Average speed in Wales’ 20mph zones ‘down 2.3mph’ – new analysis
Average driving speeds in a sample of Welsh roads in Wales affected by the 20mph limit are now running at just 2.3mph less than they were before the scheme was introduced, according to analysts.
Agilysis, the independent transport data consultancy that undertook the original research, has revisited the data one month on from its first report.
The change has been highly controversial in Wales, with more than having signed a petition on the Senedd’s website calling for it to be scrapped.
Although the latest analysis only covers a smaller sample of roads, data from 10,000 vehicle movements shows there has been a slight bounce-back in vehicle speeds.
Data was collected automatically from new cars whose movements are monitored by manufacturers and shared with location technology firm TomTom.
On the roads analysed in the week after the change, speeds had dropped by 3.1mph. The new data shows this is now 2.3mph.
Speeds of the fastest drivers – the top 15% – dropped by 4.9mph after the first week but this has changed to only 3.8mph.
Richard Owen, CEO of Agilysis and the report’s author said: “The evidence on this smaller sample of roads indicates there is no room for complacency. Although the majority of motorists are sticking to the limit, there will be concerns about the minority who haven’t adjusted their speed choices enough.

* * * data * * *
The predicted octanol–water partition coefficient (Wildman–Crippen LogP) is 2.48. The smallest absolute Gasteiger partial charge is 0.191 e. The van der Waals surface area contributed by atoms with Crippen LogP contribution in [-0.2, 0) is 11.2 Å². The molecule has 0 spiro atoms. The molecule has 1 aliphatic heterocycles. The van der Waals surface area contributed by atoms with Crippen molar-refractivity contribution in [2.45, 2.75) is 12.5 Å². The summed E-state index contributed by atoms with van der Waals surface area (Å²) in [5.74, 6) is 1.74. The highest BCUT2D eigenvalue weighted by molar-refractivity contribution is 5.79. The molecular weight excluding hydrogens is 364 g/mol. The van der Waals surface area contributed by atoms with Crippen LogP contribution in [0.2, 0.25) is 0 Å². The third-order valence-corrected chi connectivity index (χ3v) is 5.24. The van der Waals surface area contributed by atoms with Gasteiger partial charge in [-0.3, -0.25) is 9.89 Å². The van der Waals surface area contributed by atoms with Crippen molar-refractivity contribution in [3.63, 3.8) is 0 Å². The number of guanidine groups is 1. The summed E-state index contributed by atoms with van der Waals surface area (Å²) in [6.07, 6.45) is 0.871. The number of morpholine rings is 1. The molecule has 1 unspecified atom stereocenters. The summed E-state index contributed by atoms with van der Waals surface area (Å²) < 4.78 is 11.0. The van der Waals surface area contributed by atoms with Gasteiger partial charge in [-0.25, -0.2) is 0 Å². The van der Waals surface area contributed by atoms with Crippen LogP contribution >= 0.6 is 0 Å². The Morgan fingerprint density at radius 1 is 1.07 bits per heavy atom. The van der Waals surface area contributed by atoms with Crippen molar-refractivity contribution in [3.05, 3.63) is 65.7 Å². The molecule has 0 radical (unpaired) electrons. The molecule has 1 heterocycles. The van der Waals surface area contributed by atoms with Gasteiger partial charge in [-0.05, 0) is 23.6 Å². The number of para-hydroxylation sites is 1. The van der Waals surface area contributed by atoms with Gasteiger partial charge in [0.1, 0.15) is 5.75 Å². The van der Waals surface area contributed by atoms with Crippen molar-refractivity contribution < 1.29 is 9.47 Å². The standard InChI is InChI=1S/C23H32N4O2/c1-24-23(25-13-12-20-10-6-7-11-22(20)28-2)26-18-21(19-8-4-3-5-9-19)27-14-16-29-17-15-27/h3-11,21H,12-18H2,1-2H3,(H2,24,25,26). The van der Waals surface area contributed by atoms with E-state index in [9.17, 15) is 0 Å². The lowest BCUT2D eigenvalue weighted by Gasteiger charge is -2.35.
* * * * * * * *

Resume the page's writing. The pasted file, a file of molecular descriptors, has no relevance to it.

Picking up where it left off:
“Understanding which roads are seeing lower levels of compliance could be critical in targeting education and enforcement to achieve better compliance.
“To add some context, the industry usually considers the top 15% – referred to as the 85th percentile – as an indication of where to look at speed management, whether that’s engineering like speed bumps or gates or some kind of enforcement. However it seems no one can yet enforce the 20mph limits anywhere in the UK because the equipment needs to go through a type approval process and the government system is so backlogged and has been for about a decade, things are taking an age to make it all the way through.
“I was at a conference this week where understandably 20mph was raised a few times and they talked about an updated report which reviewed similar schemes in Scotland, Ireland and England and the effect it’s had on casualties. Their argument was that as well as saving lives it was also helping the NHS because fewer people need short- or long-term treatment.”
In response to Mr Owen’s comment’ a spokesperson for GoSafe, the Welsh road casualty reduction partnership, said: “We have enforced in 20mph areas for over a decade, using mobile enforcement equipment.
“We are working closely with local highways authorities to ensure that our enforcement can continue to serve the communities in our current 20mph enforcement locations, where the speed limit remains unchanged, and signage is appropriate.
“There are also a number of fixed speed cameras that were installed in 30mph limits, where killed or serious injury collisions occurred, that now sit within 20mph limits.
“We will work with our Highway Authority partners to understand where there are still road safety concerns in these areas, and will commence enforcement using the fixed camera infrastructure, where there will be a road safety benefit in doing so.